Well, the Philadelphia Flyers have now lost for the third time in four games after dropping both of their matchups with the New Jersey Devils. The silver lining, though, is that their last two losses were each by one goal only while missing some key players on both sides of the puck.
In the 3-2 overtime loss to New Jersey, the Flyers got a better idea of which players competing for spots will be staying, and which will be going to the Lehigh Valley Phantoms. Bobby Brink has been one player who has been making that decision far more difficult than anticipated.
#3. Brink might be the real deal
After previously featuring in a top-six role in the preseason, the Flyers had Brink play in more of a depth or checking line role against the Devils, and he flourished. A line of Brink, Noah Cates, and Wade Allison played 9:34 at 5-on-5 and outshot their opponents 14-5 – good for a Corsi-for percentage of 73 percent. That’s a staggering figure, but they weren’t even the Flyers’ best line on the night. Instead, it goes to show that the University of Denver star can perform anywhere in the lineup.
Brink finished the night with a primary assist in 17:10 of ice time, and was a much better creator than a goal threat against the Devils. His 0.05 individual expected goals was the worst among the Flyers, but it’s the complete performance that matters.
The 22-year-old hasn’t necessarily cemented himself over Tyson Foerster, but he’s virtually forced his way onto this roster. It would be a real shock if Brink didn’t have some kind of role on the Flyers come opening night.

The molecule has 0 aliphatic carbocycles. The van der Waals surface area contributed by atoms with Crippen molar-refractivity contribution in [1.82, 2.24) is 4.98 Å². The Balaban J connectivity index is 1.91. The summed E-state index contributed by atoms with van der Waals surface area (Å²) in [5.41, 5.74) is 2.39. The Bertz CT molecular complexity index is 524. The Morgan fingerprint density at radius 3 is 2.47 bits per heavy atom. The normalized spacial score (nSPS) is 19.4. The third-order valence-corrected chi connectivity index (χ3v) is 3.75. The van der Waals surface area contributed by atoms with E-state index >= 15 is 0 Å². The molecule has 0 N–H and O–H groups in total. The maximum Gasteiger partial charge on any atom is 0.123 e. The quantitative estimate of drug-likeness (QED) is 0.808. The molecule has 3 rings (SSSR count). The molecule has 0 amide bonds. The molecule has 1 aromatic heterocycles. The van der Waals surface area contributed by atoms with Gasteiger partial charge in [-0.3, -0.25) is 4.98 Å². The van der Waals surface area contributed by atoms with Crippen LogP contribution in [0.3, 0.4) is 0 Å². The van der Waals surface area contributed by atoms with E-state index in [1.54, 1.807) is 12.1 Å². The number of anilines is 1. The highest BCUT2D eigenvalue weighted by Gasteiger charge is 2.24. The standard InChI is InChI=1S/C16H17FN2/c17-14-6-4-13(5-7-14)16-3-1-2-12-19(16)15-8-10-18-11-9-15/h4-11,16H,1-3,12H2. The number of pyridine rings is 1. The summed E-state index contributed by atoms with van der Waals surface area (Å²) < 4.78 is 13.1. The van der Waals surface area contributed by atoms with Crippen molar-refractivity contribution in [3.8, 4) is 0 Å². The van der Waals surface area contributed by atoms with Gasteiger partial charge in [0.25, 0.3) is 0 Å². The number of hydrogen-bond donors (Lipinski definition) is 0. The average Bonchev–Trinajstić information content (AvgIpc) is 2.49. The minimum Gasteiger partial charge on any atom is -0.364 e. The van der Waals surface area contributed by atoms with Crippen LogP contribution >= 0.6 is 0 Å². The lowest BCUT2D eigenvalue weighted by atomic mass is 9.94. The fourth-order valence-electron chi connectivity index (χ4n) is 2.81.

#2. Cam Atkinson, the first line left wing?
Cam Atkinson finally made his preseason debut and highly-anticipated return to NHL action, and it was a largely successful cameo. The 34-year-old spent some time paired up with Matt Brown and Tanner Laczynski, but Rocky Thompson eventually moved him up to play with Sean Couturier and Travis Konecny.
Together, the latter trio outshot their opponents 13-3 and owned a team-best 81.25 percent Corsi-for percentage. Atkinson managed to play 20:34 in his first game back, which was second to only Couturier among the Flyers’ forwards.
It wasn’t the most earth-shattering performance from the former Columbus Blue Jacket, but it was successful, to say the least. If Atkinson can play at a top line level the whole year, Flyers fans will be in for a real treat.
#1. Emil Andrae makes a real case for an NHL roster spot
After a slow start to the preseason, Emil Andrae has been starting to build his case for an NHL roster spot. The pint-sized defenseman was constantly activating in the offensive zone against the Devils, and earned his assist by sneaking a puck up the wall in the neutral zone to Wade Allison, who executed a perfect one-two with Brink skating downhill towards the net.
Development coach Riley Armstrong had previously compared Andrae to Kimmo Timonen, and that comparison might not be as farfetched as we think. Andrae led the Flyers in power play ice time with 3:04, and also led the team in total ice time, chewing up a hefty 23:49.
The 21-year-old tied Ronnie Attard with the most individual Corsi-for with 10, and tied Adam Ginning for the third-most Corsi-for at 5-on-5 with 25. Only Attard (26) and Couturier (30) had more. Furthermore, Andrae’s Corsi-for percentage of 73.53 percent at 5-on-5 was fifth-best among Flyers and second to only Ginning among Flyers defensemen, but Andrae played over four minutes more than his Swedish compatriot at even strength.
The Flyers dominated the shot battle and the game in general, but it’s the big numbers up on the scoreboard that ultimately matter the most. However, if Philly can get successful seasons out of Andrae, Atkinson, and Brink, they won’t have to worry too much about moral victories and other things of the sort.